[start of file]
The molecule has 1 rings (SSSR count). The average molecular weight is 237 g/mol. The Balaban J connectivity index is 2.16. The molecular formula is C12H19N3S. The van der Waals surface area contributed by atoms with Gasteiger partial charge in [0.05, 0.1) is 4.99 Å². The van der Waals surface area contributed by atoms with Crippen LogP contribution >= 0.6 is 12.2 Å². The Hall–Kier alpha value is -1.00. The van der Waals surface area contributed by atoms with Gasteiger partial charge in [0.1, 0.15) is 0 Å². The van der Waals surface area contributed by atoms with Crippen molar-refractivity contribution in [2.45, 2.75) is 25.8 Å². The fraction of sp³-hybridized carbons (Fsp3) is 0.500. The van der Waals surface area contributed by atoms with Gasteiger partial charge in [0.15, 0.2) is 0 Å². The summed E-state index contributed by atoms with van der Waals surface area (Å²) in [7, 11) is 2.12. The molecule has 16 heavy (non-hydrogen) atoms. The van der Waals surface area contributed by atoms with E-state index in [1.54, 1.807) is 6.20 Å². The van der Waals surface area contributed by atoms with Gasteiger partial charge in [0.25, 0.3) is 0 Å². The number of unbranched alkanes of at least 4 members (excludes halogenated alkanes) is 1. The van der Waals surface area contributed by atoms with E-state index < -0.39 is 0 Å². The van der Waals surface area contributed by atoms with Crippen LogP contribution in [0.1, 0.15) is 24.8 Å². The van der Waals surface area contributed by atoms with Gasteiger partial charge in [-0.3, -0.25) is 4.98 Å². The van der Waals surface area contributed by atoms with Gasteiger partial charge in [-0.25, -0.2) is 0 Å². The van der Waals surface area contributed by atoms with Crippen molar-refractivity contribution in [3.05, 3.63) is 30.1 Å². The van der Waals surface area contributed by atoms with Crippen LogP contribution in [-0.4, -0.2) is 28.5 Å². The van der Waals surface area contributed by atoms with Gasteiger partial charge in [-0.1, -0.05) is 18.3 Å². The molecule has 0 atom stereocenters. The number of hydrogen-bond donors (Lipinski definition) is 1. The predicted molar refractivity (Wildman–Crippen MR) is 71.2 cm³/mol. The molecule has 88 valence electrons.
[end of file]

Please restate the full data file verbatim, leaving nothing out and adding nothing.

The molecule has 1 rings (SSSR count). The average molecular weight is 237 g/mol. The Balaban J connectivity index is 2.16. The molecular formula is C12H19N3S. The van der Waals surface area contributed by atoms with Gasteiger partial charge in [0.05, 0.1) is 4.99 Å². The van der Waals surface area contributed by atoms with Crippen LogP contribution >= 0.6 is 12.2 Å². The Hall–Kier alpha value is -1.00. The van der Waals surface area contributed by atoms with Gasteiger partial charge in [0.1, 0.15) is 0 Å². The van der Waals surface area contributed by atoms with Crippen molar-refractivity contribution in [2.45, 2.75) is 25.8 Å². The fraction of sp³-hybridized carbons (Fsp3) is 0.500. The van der Waals surface area contributed by atoms with Gasteiger partial charge in [0.15, 0.2) is 0 Å². The summed E-state index contributed by atoms with van der Waals surface area (Å²) in [7, 11) is 2.12. The molecule has 16 heavy (non-hydrogen) atoms. The van der Waals surface area contributed by atoms with E-state index in [1.54, 1.807) is 6.20 Å². The van der Waals surface area contributed by atoms with Gasteiger partial charge in [0.25, 0.3) is 0 Å². The number of unbranched alkanes of at least 4 members (excludes halogenated alkanes) is 1. The van der Waals surface area contributed by atoms with E-state index < -0.39 is 0 Å². The van der Waals surface area contributed by atoms with Crippen LogP contribution in [0.1, 0.15) is 24.8 Å². The van der Waals surface area contributed by atoms with Gasteiger partial charge in [-0.3, -0.25) is 4.98 Å². The van der Waals surface area contributed by atoms with Gasteiger partial charge in [-0.25, -0.2) is 0 Å². The van der Waals surface area contributed by atoms with Crippen molar-refractivity contribution in [3.05, 3.63) is 30.1 Å². The van der Waals surface area contributed by atoms with Crippen LogP contribution in [-0.4, -0.2) is 28.5 Å². The van der Waals surface area contributed by atoms with Gasteiger partial charge in [-0.1, -0.05) is 18.3 Å². The molecule has 0 atom stereocenters. The number of hydrogen-bond donors (Lipinski definition) is 1. The predicted molar refractivity (Wildman–Crippen MR) is 71.2 cm³/mol. The molecule has 88 valence electrons.